At most animal shelters, the youngest, healthiest, and cutest animals are usually the first to get adopted. Unfortunately, that means that less fortunate animals end up sticking around longer and, potentially, getting put down.
Luckily for those shelter animals, there are people out there who value more than looks in a furry partner. In Philadelphia, Pennsylvania, one woman decided not to follow the trend. She walked into the Morris Animal Refuge and made a clear, if unusual request: She said she would like the “least adoptable” cat at the pound.
So, the shelter volunteers introduced her to Precious. Precious is a blind and deaf 15-year-old cat with hyperthyroidism and a heart murmur. Despite, or perhaps, because of her thyroid condition, Precious is an old sweetheart that purrs nonstop.
“Prescription food can help the thyroid issue,” Morris Animal Refuge assured the woman. “All she wants is someone to love her.”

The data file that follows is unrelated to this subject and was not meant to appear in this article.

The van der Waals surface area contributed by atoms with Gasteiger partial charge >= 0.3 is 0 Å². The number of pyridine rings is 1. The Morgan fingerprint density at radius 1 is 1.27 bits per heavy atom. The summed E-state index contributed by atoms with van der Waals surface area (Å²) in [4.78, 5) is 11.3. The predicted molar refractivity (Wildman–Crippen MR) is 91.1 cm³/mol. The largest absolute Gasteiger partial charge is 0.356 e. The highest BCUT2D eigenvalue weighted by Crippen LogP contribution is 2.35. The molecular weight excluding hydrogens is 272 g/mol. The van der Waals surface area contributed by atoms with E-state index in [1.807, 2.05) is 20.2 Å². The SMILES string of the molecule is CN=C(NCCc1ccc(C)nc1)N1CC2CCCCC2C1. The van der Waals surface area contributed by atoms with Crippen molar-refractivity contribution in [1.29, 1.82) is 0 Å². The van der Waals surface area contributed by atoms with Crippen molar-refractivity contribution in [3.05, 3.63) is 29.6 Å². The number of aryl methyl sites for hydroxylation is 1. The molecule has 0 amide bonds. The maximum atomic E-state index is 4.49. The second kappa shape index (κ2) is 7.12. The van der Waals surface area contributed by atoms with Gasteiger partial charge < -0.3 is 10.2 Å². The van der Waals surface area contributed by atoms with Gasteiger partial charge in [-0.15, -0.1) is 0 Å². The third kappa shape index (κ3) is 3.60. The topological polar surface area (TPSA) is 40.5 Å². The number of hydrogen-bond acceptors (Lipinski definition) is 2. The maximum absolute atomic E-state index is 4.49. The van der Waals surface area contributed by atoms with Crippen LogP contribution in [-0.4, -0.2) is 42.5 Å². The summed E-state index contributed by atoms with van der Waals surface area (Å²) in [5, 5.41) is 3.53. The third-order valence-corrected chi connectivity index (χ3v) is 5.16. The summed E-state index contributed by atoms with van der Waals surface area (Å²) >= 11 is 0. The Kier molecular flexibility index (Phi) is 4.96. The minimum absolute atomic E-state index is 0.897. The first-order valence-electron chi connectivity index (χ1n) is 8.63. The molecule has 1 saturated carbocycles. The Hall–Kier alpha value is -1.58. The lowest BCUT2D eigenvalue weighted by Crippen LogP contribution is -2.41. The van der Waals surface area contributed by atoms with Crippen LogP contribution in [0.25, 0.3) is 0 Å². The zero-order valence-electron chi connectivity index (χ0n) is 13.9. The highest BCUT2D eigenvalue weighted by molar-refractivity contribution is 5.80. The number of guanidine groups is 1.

The woman decided to take Precious home.
As excited as the shelter volunteers were to see Precious get adopted, they were also sad to see her go. She had made lots of friends during her stay, and one volunteer even spent the afternoon brushing her.
“She had such a wonderful time. Precious is an amazing kitty,” another volunteer said.
The shelter volunteers had always seen something in Precious that most visitors overlooked. Poor Precious had spent months in the shelter as other cats arrived after her and were adopted before her.
However, when the woman who asked for the least-adoptable cat first met Precious, she snuggled right into her arms. They were a perfect fit.
“This sweet 15-year-old kitty Precious may be blind and deaf with hypothyroidism and a heart murmur, but tonight she has a home,” the rescue said triumphantly over social media.
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“The Morris Animal Refuge offers innovative and high-quality care for cats, dogs, and other small animals,” reads the MAR website. “The Refuge provides a full range of preventative, protective, and adoption services for abused, neglected and abandoned animals.”
“In more than 135 years, no animal has ever been turned away from our door. The refuge, the first in the United States to care for cats, was founded by Elizabeth Morris, one of our nation’s pioneers in animal welfare, in 1874… The Refuge is run by a small and dedicated staff whose primary responsibilities include animal care, adoptions, and humane education.”
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(h/t) Love Meow